Summary: This study examined the influence of participant gender, stereotypical beliefs, and survivor body weight on evaluations of a hypothetical sexual assault case. 413 participants (299 female, 107 male, 3 other) were recruited through an online survey tool. Participants were Canadian residents. They self identified as mostly white (66.6%) and ranged in age from 18-71 years with a mean age of 30.6. Participants were asked to picture themselves as jurors in a sexual assault trial and then had to read a mock police report filed by a woman who alleged her classmate sexually assaulted her. Approximately half (n=214) of the participants read a report where the woman was described as thin and half (n=199) read a report where she was described as overweight. After reading the report participants were asked to make a series of judgments involving the case, including attributions of responsibility, sympathy, and negative affect toward each party. Men and individuals with a higher level of rape myth acceptance, and those with anti-fat attitudes were found to make more negative evaluations of the survivor and more positive evaluations of the perpetrator during the study. The findings support education efforts to reduce stereotypical beliefs and rape myths; and that involving employees who work in a field where they are likely to come into contact with sexual assault survivors would also be beneficial.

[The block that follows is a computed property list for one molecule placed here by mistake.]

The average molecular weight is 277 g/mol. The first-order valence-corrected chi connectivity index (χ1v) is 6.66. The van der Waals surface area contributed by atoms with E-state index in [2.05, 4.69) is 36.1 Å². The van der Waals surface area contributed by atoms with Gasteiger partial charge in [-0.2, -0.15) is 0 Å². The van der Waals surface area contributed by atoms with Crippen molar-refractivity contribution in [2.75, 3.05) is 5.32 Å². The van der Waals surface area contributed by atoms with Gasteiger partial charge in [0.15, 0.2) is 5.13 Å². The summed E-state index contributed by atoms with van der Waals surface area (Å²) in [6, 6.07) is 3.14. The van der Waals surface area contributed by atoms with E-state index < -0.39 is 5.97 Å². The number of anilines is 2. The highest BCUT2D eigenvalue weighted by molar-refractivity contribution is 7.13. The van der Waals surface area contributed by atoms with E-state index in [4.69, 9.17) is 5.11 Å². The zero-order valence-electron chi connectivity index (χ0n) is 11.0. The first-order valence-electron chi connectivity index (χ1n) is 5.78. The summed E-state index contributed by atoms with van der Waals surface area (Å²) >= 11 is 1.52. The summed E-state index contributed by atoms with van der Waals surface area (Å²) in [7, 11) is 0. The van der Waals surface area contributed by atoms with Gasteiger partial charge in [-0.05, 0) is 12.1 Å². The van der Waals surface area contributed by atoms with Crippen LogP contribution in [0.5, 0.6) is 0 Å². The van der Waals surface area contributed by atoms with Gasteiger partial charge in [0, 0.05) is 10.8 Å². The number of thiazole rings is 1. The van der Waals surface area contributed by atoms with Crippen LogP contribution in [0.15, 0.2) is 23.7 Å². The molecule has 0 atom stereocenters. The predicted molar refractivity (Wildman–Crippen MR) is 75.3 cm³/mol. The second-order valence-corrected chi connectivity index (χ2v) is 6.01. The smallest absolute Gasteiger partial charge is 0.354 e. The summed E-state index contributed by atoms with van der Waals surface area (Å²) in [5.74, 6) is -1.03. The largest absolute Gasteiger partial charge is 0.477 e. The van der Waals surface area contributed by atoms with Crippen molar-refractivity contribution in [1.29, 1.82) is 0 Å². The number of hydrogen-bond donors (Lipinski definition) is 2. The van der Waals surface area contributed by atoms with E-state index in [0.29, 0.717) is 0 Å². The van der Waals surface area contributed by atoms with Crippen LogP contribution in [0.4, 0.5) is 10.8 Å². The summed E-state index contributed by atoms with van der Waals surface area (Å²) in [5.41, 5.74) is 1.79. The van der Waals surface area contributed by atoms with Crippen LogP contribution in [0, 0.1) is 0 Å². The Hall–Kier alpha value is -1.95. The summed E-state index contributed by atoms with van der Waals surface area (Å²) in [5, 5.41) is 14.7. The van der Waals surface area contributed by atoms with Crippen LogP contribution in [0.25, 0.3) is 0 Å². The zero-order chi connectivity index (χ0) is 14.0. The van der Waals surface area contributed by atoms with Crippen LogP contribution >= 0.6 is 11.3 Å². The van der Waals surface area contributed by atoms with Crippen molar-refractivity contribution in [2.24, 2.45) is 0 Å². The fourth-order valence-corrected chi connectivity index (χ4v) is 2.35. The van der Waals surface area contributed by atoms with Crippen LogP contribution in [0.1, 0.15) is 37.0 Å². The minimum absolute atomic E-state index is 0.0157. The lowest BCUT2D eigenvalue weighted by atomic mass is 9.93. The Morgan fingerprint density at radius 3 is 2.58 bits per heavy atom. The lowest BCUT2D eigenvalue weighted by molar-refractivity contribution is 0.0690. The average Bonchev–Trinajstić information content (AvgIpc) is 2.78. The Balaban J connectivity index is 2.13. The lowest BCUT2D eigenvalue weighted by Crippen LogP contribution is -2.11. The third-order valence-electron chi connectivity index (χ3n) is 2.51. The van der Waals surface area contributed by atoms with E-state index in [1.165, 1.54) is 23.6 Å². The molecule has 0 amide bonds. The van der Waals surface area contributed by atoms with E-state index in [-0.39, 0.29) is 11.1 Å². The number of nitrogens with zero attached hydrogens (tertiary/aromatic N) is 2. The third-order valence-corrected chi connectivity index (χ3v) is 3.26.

Application: This study highlights the fact that rape myth prevelance leads to victim blaming. This article may help in education design of future prevention programs.
Limitations: This study examined a hypothetical sexual assault case rather than real world case studies.